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Offline hotdiode

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Re: Dull finish on new Texas Instruments PDIP parts. Is this normal?
« Reply #6 on: September 19, 2021, 04:31:23 am »
Thanks for posting the picture Bud, that's exactly what mine look like.

And PeteH thanks for pointing out the NIPDAU finish, this led me to an definitive answer to this question:

* https://e2e.ti.com/support/logic-group/logic/f/logic-forum/718449/faq-why-do-the-leadframes-look-strongly-oxidized-or-corroded

Short answer: It's totally normal and nothing is wrong, they switched from "non-roughened leadframe" to "single-side roughened leadframe" to have better solder adhesion.

There's a more technical discussion here:

* https://e2e.ti.com/cfs-file/__key/communityserver-discussions-components-files/196/Application-note-Rough-LeadFrame.pdf

Key point: "The non-Rough Leadframe’s relatively smooth surface has a brighter appearance due to the predominant specular reflection. The Rough Leadframe’s textured surface has a darker appearance due to the increased amount of diffused refection." So it's normal that it isn't shiny anymore.

Apparently this visual difference we are observing has an impact on optical inspection systems. Very interesting!

I didn't think much about it until a customer asked if that was normal, and it got me wondering. :)

 
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Offline Bud

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Re: Dull finish on new Texas Instruments PDIP parts. Is this normal?
« Reply #7 on: September 19, 2021, 04:49:27 am »
Thanks for the info hotdiode. To me such ICs give odd and unnatural appearance to assembled boards where they are mixed with other ICs. As if somebody pulled TI parts from grandma's's closet.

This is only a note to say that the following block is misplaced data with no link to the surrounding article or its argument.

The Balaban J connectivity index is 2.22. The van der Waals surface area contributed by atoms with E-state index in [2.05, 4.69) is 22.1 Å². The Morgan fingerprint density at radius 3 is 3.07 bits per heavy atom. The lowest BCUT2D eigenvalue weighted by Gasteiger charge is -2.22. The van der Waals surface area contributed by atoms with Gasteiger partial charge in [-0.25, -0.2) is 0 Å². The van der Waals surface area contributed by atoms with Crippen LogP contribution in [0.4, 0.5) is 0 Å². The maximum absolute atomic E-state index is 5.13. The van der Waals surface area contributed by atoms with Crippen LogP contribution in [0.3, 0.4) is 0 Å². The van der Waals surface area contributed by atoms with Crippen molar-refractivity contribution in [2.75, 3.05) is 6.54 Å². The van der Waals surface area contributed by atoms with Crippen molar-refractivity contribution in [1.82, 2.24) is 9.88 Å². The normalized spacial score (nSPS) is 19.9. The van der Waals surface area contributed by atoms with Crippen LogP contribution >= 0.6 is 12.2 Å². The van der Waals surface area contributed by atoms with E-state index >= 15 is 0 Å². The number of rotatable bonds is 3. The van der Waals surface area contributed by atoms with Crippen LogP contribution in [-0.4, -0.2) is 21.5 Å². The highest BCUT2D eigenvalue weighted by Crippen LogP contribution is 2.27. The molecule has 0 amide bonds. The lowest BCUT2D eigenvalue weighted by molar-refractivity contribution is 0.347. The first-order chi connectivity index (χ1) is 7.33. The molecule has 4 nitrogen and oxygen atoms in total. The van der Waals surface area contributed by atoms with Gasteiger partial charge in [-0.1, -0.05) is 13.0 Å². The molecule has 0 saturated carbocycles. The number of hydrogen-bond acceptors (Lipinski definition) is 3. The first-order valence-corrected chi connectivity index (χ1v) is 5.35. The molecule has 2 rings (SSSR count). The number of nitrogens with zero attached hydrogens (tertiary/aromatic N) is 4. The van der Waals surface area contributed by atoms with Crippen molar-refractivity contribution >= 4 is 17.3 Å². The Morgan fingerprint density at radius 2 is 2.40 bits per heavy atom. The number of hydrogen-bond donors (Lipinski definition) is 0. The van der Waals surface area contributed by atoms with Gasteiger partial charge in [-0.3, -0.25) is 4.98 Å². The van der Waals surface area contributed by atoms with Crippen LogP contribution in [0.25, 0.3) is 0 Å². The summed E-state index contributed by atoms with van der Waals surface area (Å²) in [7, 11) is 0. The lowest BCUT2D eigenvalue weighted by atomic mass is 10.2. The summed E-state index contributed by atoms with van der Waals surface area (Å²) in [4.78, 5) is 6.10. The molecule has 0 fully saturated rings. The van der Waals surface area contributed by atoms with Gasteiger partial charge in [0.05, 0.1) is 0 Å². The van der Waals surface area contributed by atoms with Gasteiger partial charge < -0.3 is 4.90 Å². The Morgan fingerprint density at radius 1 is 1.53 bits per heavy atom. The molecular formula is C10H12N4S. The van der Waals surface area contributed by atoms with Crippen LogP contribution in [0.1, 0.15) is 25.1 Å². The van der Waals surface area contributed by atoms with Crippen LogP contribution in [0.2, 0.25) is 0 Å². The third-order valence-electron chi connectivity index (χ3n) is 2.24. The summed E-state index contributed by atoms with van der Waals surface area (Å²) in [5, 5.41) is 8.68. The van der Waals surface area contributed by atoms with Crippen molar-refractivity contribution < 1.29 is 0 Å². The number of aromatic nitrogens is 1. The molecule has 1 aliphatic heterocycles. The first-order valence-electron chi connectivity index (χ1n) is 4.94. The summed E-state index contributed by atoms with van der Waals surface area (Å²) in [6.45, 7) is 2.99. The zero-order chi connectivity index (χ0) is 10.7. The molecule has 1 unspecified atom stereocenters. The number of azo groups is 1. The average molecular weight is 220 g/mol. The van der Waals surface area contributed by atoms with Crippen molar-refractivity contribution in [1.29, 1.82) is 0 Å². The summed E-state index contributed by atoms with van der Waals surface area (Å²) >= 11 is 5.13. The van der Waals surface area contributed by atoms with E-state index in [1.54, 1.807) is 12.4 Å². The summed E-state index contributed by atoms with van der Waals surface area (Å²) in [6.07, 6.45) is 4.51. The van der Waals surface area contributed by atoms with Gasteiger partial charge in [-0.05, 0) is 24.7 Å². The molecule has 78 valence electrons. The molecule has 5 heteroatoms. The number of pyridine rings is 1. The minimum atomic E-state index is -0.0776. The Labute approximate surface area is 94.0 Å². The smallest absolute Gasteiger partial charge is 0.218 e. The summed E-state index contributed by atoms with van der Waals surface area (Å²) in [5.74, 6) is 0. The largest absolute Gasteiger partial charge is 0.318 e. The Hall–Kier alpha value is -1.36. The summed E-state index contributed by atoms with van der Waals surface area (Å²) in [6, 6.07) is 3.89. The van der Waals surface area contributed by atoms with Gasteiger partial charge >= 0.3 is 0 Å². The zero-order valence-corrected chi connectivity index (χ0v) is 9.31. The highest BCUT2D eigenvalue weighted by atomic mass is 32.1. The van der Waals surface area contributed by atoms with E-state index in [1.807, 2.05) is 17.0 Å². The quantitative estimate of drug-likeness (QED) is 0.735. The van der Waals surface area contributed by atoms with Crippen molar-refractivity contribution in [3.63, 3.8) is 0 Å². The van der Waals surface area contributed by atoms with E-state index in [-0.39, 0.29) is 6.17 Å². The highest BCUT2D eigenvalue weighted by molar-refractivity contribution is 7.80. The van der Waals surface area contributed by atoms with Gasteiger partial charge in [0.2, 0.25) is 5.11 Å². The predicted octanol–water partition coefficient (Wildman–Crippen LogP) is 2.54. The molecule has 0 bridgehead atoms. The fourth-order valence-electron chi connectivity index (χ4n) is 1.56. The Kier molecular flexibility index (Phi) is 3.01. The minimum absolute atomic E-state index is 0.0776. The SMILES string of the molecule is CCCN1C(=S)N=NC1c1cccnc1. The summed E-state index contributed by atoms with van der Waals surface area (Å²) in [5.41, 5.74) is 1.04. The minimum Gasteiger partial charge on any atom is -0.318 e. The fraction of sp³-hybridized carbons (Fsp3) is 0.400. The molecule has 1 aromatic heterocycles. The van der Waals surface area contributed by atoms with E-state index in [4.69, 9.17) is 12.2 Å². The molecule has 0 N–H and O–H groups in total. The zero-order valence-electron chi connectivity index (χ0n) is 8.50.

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Online rsjsouza

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Re: Dull finish on new Texas Instruments PDIP parts. Is this normal?
« Reply #8 on: September 19, 2021, 11:23:44 am »
Great find, hotdiode! Thanks for sharing the info.

I can imagine the rough surface has a larger area for the solder to adhere to the pin.
Vbe - vídeo blog eletrônico http://videos.vbeletronico.com

Oh, the "whys" of the datasheets... The information is there not to be an axiomatic truth, but instead each speck of data must be slowly inhaled while carefully performing a deep search inside oneself to find the true metaphysical sense...
 

Offline Bud

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Re: Dull finish on new Texas Instruments PDIP parts. Is this normal?
« Reply #9 on: September 19, 2021, 12:23:45 pm »
Why they become shiny though if i use the eraser on them?
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Offline hotdiode

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Re: Dull finish on new Texas Instruments PDIP parts. Is this normal?
« Reply #10 on: September 19, 2021, 11:00:24 pm »
Bud, I believe any abrasion on the rough surface would smooth it out and make it shiny again.

In that PDF I linked to above on page 4 of 6 the pin surface normally looks like the rough texture on the right. A pencil eraser or magic eraser or fiberglass pen would reduce the roughness so it looks more like the smooth surface on the left image, and that smoothness is what makes it shiny again.

Though according to TI it's the roughness that improves solderability so maybe we want that, even if it's visually unappealing.